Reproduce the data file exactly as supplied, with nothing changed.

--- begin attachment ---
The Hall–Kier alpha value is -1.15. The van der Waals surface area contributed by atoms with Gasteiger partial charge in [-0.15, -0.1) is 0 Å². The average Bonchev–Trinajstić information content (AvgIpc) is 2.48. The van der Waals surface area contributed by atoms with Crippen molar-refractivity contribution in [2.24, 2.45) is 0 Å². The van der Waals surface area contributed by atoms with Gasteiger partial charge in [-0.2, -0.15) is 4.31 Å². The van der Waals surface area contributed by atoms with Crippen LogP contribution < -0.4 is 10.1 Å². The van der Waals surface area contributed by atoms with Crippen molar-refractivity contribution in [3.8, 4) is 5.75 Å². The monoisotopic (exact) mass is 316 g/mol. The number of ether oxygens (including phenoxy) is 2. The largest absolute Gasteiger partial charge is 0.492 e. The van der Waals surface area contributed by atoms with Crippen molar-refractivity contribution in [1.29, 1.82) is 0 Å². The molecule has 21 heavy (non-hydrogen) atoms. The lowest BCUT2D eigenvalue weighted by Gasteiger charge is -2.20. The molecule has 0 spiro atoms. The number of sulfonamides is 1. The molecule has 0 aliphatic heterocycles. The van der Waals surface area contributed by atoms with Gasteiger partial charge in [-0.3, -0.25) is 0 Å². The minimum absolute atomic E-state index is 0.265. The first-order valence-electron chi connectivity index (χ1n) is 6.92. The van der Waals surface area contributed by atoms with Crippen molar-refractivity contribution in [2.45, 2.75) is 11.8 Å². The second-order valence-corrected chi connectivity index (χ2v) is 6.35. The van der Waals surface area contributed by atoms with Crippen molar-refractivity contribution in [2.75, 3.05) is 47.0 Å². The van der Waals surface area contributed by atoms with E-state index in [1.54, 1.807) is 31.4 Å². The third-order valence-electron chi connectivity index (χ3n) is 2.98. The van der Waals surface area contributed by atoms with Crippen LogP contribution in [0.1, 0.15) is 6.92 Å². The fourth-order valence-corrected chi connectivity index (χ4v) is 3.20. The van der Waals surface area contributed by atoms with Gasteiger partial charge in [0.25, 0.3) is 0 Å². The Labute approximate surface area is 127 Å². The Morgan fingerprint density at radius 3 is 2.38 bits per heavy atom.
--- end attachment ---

The Hall–Kier alpha value is -1.15. The van der Waals surface area contributed by atoms with Gasteiger partial charge in [-0.15, -0.1) is 0 Å². The average Bonchev–Trinajstić information content (AvgIpc) is 2.48. The van der Waals surface area contributed by atoms with Crippen molar-refractivity contribution in [2.24, 2.45) is 0 Å². The van der Waals surface area contributed by atoms with Gasteiger partial charge in [-0.2, -0.15) is 4.31 Å². The van der Waals surface area contributed by atoms with Crippen LogP contribution < -0.4 is 10.1 Å². The van der Waals surface area contributed by atoms with Crippen molar-refractivity contribution in [3.8, 4) is 5.75 Å². The monoisotopic (exact) mass is 316 g/mol. The number of ether oxygens (including phenoxy) is 2. The largest absolute Gasteiger partial charge is 0.492 e. The van der Waals surface area contributed by atoms with Crippen molar-refractivity contribution in [1.29, 1.82) is 0 Å². The molecule has 21 heavy (non-hydrogen) atoms. The lowest BCUT2D eigenvalue weighted by Gasteiger charge is -2.20. The molecule has 0 spiro atoms. The number of sulfonamides is 1. The molecule has 0 aliphatic heterocycles. The van der Waals surface area contributed by atoms with Gasteiger partial charge in [-0.3, -0.25) is 0 Å². The minimum absolute atomic E-state index is 0.265. The first-order valence-electron chi connectivity index (χ1n) is 6.92. The van der Waals surface area contributed by atoms with Crippen molar-refractivity contribution in [2.45, 2.75) is 11.8 Å². The second-order valence-corrected chi connectivity index (χ2v) is 6.35. The van der Waals surface area contributed by atoms with Crippen molar-refractivity contribution in [2.75, 3.05) is 47.0 Å². The van der Waals surface area contributed by atoms with E-state index in [1.54, 1.807) is 31.4 Å². The third-order valence-electron chi connectivity index (χ3n) is 2.98. The van der Waals surface area contributed by atoms with Crippen LogP contribution in [0.1, 0.15) is 6.92 Å². The fourth-order valence-corrected chi connectivity index (χ4v) is 3.20. The van der Waals surface area contributed by atoms with Gasteiger partial charge in [0.25, 0.3) is 0 Å². The Labute approximate surface area is 127 Å². The Morgan fingerprint density at radius 3 is 2.38 bits per heavy atom.